TANSTAAFL: There ain’t no such thing as a free lunch.
You wouldn’t have thought a tragedy like Canterbury’s to be a time for politicking. But then you wouldn’t have been thinking about Chris Trotter or Catherine Delahunty.
Delahunty tweeted last night (Tuesday night) on the events of the day:
Thank goodness the sour old witch was restricted to just 140 characters since, as Liberty Scott points out, it takes a special kind of person to equate the government's welfare report as being equivalent to an earthquake that killed scores of people and left thousands more homeless.
Then there was dear old Chris Trotter, who burst into print less than two hours after the earthquake to inform readers:
The implications for the New Zealand economy are daunting. [Ya think, Chris?]
Rebuilding Christchurch cannot now be left to the Market’s invisible hand. It will take all our hands, working through the public instruments of our common purpose, to make good this tragedy.
Let me re-read that for you. “Rebuilding Christchurch cannot now be left to the Market’s invisible hand. It will take all our hands, working through the public instruments of our common purpose…” The “public instruments of our common purpose” being of course Chris’s beloved State, the very visible mailed fist of threats and pocket-picking, which would (if the delightful Mr Trotter had his way) choose “our” purpose for us all.
All Hail the State. (And don’t miss a chance to worship it.)
“The implications for the New Zealand economy are daunting.” They sure are. There ain’t no such thing as a free lunch. Those who perished in this disaster will never and can never be replaced. But there’s a bill of around $16 billion or so to be picked up by someone if Christchurch itself is to fully rebuild.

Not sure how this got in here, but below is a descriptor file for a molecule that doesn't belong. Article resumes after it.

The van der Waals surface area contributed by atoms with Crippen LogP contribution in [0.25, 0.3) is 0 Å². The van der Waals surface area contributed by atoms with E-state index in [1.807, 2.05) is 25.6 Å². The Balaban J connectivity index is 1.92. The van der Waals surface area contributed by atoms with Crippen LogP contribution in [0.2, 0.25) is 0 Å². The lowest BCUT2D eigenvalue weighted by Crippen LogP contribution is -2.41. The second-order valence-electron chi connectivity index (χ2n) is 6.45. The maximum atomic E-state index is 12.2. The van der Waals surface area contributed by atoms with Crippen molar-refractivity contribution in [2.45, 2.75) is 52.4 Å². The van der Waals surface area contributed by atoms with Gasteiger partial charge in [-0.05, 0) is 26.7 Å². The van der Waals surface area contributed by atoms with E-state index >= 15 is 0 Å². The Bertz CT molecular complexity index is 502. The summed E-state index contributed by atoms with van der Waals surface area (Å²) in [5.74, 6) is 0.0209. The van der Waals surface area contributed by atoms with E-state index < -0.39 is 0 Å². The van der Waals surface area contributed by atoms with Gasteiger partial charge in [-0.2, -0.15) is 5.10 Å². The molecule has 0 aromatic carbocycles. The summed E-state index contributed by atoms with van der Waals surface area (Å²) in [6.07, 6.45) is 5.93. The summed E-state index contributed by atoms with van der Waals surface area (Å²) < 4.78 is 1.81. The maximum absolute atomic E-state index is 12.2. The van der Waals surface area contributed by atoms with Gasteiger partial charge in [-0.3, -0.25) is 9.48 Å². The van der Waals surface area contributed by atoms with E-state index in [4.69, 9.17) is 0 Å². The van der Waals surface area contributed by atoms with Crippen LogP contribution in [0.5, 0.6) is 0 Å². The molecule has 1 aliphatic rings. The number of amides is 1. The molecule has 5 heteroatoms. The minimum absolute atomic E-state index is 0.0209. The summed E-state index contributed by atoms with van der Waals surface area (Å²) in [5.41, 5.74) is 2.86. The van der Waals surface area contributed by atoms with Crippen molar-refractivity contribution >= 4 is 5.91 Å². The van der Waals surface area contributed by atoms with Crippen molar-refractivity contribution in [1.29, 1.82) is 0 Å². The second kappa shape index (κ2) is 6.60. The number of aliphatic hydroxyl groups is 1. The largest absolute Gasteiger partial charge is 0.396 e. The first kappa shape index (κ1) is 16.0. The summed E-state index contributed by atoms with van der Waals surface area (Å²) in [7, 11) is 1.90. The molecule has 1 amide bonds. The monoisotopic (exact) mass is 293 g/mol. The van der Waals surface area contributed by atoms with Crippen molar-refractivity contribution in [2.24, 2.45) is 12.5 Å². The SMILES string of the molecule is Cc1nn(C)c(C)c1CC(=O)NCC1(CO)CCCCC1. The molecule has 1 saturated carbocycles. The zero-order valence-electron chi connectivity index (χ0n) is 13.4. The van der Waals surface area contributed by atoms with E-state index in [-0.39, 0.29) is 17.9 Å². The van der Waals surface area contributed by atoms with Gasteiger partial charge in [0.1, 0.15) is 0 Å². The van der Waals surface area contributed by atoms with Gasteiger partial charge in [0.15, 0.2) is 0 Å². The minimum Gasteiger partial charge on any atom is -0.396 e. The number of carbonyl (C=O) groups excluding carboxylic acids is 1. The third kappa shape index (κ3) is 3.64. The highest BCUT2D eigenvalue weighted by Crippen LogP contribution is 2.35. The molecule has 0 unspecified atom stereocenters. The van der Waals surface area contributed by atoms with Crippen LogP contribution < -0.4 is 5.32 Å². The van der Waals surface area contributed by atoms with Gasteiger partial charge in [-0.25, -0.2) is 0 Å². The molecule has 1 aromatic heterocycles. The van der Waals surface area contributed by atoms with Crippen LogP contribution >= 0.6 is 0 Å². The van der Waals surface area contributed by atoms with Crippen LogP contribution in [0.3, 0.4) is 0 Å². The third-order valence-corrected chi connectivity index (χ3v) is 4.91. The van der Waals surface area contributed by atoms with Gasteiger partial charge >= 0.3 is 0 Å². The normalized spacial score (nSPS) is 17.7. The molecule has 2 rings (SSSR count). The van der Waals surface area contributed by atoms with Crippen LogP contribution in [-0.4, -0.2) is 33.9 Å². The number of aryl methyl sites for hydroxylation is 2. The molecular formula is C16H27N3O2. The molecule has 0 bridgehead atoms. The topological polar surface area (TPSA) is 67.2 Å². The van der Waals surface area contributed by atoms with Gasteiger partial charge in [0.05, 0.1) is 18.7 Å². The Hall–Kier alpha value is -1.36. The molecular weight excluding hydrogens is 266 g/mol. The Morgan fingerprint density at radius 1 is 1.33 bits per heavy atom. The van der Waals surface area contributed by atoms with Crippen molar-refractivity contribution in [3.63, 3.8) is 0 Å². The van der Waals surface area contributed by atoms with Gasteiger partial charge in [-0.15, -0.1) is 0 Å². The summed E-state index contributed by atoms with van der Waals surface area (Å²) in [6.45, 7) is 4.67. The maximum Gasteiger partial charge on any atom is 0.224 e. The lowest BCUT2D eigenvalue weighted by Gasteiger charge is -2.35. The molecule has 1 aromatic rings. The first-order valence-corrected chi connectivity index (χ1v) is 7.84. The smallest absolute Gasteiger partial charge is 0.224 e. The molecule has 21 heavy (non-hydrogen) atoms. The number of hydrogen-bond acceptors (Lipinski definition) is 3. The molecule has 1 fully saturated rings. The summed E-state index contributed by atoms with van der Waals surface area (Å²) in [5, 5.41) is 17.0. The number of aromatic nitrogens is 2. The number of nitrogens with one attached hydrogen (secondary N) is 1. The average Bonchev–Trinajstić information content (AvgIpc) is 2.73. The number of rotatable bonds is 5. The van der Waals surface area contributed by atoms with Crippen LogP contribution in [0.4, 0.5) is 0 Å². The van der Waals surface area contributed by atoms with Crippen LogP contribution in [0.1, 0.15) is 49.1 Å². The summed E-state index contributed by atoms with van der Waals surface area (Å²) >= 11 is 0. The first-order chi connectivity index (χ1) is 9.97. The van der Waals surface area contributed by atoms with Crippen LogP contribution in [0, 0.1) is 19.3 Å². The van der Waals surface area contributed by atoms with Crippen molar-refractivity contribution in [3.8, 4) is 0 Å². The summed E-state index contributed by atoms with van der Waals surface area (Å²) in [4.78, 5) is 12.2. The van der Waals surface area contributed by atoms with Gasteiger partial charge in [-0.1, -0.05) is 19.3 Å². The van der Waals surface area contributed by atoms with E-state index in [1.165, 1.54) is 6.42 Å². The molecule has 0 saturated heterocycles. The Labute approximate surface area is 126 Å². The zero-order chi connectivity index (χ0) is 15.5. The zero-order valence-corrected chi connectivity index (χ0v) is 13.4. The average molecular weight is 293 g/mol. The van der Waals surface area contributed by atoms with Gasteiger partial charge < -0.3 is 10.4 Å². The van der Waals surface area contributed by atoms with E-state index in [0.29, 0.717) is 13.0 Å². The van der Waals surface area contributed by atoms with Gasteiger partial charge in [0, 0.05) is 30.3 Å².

If it is.
If people want it to.
If EQC and private insurance is sufficient, and individual savers and investors and wager-earners value its rebuilding enough to want to put their savings and resources towards it.
Because, let’s note, these “public instruments” Mr Trotter wishes so blithely to redistribute are not un-owned, or just lying around waiting to be tapped. They are people’s private property, some of which is already winging its way to Christchurch through the wires of NZ’s private banks; more of which will heading that way in coming days; and much more of which will be heading that way in the longer term voluntarily if Mr Trotter and people like him don’t poison the well.
The “invisible hand” of Mr Trotter’s nightmares is simply a metaphor for people voluntarily buying and selling, in which process is discovered who values what the most—who is prepared to put their money where their values are, and how much that makes resources worth.
And contra Trotter, that is the only real place and process in which to discover exactly how much (or maybe how little) the rebuilding of Christchurch is worth to those whose resources he would have taken by force to rebuild it.
Because in the end, it properly comes down not to “common purpose,” but to the same sort of individual choices that built Christchurch in the first place.
How many home-owners will want to use their insurance cheque to fully rebuild?
How many commercial property-owners?